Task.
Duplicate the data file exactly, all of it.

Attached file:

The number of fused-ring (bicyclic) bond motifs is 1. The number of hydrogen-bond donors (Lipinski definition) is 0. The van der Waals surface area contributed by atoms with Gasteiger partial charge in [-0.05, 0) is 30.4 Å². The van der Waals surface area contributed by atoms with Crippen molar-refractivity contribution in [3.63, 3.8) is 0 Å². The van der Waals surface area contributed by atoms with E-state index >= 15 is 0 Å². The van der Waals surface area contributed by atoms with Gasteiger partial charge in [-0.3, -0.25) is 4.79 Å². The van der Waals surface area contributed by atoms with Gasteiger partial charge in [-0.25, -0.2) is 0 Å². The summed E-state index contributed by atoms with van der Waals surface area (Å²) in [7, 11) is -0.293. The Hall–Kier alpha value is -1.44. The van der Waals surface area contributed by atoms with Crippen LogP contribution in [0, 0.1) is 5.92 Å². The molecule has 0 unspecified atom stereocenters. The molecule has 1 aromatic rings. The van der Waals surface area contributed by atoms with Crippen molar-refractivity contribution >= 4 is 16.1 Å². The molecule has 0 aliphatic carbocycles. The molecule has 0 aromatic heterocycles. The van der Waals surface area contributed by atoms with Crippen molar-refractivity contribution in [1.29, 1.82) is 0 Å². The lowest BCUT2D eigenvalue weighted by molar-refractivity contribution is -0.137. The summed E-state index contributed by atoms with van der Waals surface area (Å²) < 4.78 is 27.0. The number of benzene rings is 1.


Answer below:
The number of fused-ring (bicyclic) bond motifs is 1. The number of hydrogen-bond donors (Lipinski definition) is 0. The van der Waals surface area contributed by atoms with Gasteiger partial charge in [-0.05, 0) is 30.4 Å². The van der Waals surface area contributed by atoms with Crippen molar-refractivity contribution in [3.63, 3.8) is 0 Å². The van der Waals surface area contributed by atoms with E-state index >= 15 is 0 Å². The van der Waals surface area contributed by atoms with Gasteiger partial charge in [-0.3, -0.25) is 4.79 Å². The van der Waals surface area contributed by atoms with Gasteiger partial charge in [-0.25, -0.2) is 0 Å². The summed E-state index contributed by atoms with van der Waals surface area (Å²) in [7, 11) is -0.293. The Hall–Kier alpha value is -1.44. The van der Waals surface area contributed by atoms with Crippen LogP contribution in [0, 0.1) is 5.92 Å². The molecule has 0 unspecified atom stereocenters. The molecule has 1 aromatic rings. The van der Waals surface area contributed by atoms with Crippen molar-refractivity contribution >= 4 is 16.1 Å². The molecule has 0 aliphatic carbocycles. The molecule has 0 aromatic heterocycles. The van der Waals surface area contributed by atoms with Crippen molar-refractivity contribution in [1.29, 1.82) is 0 Å². The lowest BCUT2D eigenvalue weighted by molar-refractivity contribution is -0.137. The summed E-state index contributed by atoms with van der Waals surface area (Å²) < 4.78 is 27.0. The number of benzene rings is 1.